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Gold, incentives and meh

Children in line for more talking therapies

By Lilian Anekwe

The Government is poised to widen its psychological therapies programme to include children and adolescents, Pulse understands.

Ministers are considering the recommendations of a new report from Lord Richard Layard, the hugely influential researcher whose work underpins the programme.

The RCGP has also been lobbying the Department of Health to extend its £170m Improving Access to Psychological Therapies (IAPT) scheme to include under 18s, after a series of studies – including an analysis by Pulse – found children faced long waits for treatment.

The report by Lord Layard, prepared for Alan Johnson and Ed Balls, minister for children, schools and families, has urged the Government to expand the capacity of child and adolescent mental health services – by making talking therapies available to the estimated one in 10 school-aged children with a mental illness.

Currently only a quarter of children diagnosed with a mental illness receive the specialist care recommended in NICE guidance.

The report, seen by Pulse, states: ‘The central bottleneck is of psychological therapists. Any serious attempt to improve CAMHS should, among other things, include an IAPT-like strategy.'

It concludes: ‘I propose for the next comprehensive spending review a five-year plan to train 1,000 therapists, and in parallel to upgrade the quality of psychological assessment and therapy services.'

Lord Layard estimates the programme would cost £28 million a year once it becomes fully operational in 2013. But it would save £144,000 per QALY per child diagnosed with conduct disorder – a treatment that is cost-effective even if the success rate is as low as one in 25.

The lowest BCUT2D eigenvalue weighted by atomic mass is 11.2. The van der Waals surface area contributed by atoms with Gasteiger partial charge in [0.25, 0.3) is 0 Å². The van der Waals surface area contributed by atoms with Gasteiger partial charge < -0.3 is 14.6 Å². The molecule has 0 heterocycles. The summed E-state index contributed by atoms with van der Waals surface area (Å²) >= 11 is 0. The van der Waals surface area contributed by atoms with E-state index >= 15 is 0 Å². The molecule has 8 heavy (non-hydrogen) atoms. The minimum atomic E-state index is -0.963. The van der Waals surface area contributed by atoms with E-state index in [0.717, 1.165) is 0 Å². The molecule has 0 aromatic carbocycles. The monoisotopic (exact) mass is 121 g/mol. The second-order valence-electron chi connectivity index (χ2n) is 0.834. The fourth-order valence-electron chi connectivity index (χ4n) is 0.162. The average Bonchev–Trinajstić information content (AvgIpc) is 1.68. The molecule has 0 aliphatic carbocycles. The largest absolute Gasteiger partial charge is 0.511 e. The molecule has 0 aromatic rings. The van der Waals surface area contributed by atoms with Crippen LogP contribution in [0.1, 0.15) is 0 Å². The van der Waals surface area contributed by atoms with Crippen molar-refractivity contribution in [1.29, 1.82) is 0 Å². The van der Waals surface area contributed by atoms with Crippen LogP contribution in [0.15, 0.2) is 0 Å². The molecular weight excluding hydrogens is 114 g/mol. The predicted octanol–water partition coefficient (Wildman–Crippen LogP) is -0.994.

The strength of the recommendation and the influence Lord Layard wields means ministers are likely to act on his report look to provide the funds in the next comprehensive spending review.

Professor Steve Field, RCGP chair, said the college strongly supported expanding provision of psychological therapies to children. ‘We have been supportive and pushing it very hard. Richard Layard has been looking at this issue closely and I'm lobbying personally to extend the talking therapies programme to kids.'

Health Secretary Alan Johnson announced in March last year the plan to recruit and train 3,600 therapists to provide cognitive behavioural therapy and other talking therapies to all eligible adult patients referred by 2011.

Report recommendations

• A five-year plan to train 1,000 extra therapist and to upgrade the quality of psychological assessment and therapy services by 2013
• Every child referred to tier specialist secondary care teams should receive a fully professional assessment, and 300 people should be trained to do the assessments
• A dedicated research fund to look into appropriate therapies for children and adolescents

Source: Child mental health: key to a healthier society. Richard Layard.

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